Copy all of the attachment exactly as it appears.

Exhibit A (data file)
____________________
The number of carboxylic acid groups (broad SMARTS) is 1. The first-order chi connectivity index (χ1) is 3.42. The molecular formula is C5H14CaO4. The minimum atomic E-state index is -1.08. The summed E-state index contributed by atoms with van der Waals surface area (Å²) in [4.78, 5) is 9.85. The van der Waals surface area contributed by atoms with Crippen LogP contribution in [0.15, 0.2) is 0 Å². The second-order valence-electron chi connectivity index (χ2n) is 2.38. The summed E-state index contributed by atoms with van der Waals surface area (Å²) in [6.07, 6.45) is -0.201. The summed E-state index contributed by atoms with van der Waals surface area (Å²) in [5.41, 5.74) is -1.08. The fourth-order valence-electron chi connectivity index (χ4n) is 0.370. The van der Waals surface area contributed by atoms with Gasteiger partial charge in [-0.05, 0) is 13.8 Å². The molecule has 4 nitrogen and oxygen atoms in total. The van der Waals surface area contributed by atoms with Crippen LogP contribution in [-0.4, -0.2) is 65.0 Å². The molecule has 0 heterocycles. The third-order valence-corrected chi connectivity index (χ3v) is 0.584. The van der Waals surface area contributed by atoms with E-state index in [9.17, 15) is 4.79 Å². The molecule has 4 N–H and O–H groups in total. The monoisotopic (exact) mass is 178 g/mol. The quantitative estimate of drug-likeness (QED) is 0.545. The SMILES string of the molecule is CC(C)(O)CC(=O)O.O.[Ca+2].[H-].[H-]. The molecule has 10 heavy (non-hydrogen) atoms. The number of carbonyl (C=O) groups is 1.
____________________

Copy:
The number of carboxylic acid groups (broad SMARTS) is 1. The first-order chi connectivity index (χ1) is 3.42. The molecular formula is C5H14CaO4. The minimum atomic E-state index is -1.08. The summed E-state index contributed by atoms with van der Waals surface area (Å²) in [4.78, 5) is 9.85. The van der Waals surface area contributed by atoms with Crippen LogP contribution in [0.15, 0.2) is 0 Å². The second-order valence-electron chi connectivity index (χ2n) is 2.38. The summed E-state index contributed by atoms with van der Waals surface area (Å²) in [6.07, 6.45) is -0.201. The summed E-state index contributed by atoms with van der Waals surface area (Å²) in [5.41, 5.74) is -1.08. The fourth-order valence-electron chi connectivity index (χ4n) is 0.370. The van der Waals surface area contributed by atoms with Gasteiger partial charge in [-0.05, 0) is 13.8 Å². The molecule has 4 nitrogen and oxygen atoms in total. The van der Waals surface area contributed by atoms with Crippen LogP contribution in [-0.4, -0.2) is 65.0 Å². The molecule has 0 heterocycles. The third-order valence-corrected chi connectivity index (χ3v) is 0.584. The van der Waals surface area contributed by atoms with E-state index in [9.17, 15) is 4.79 Å². The molecule has 4 N–H and O–H groups in total. The monoisotopic (exact) mass is 178 g/mol. The quantitative estimate of drug-likeness (QED) is 0.545. The SMILES string of the molecule is CC(C)(O)CC(=O)O.O.[Ca+2].[H-].[H-]. The molecule has 10 heavy (non-hydrogen) atoms. The number of carbonyl (C=O) groups is 1.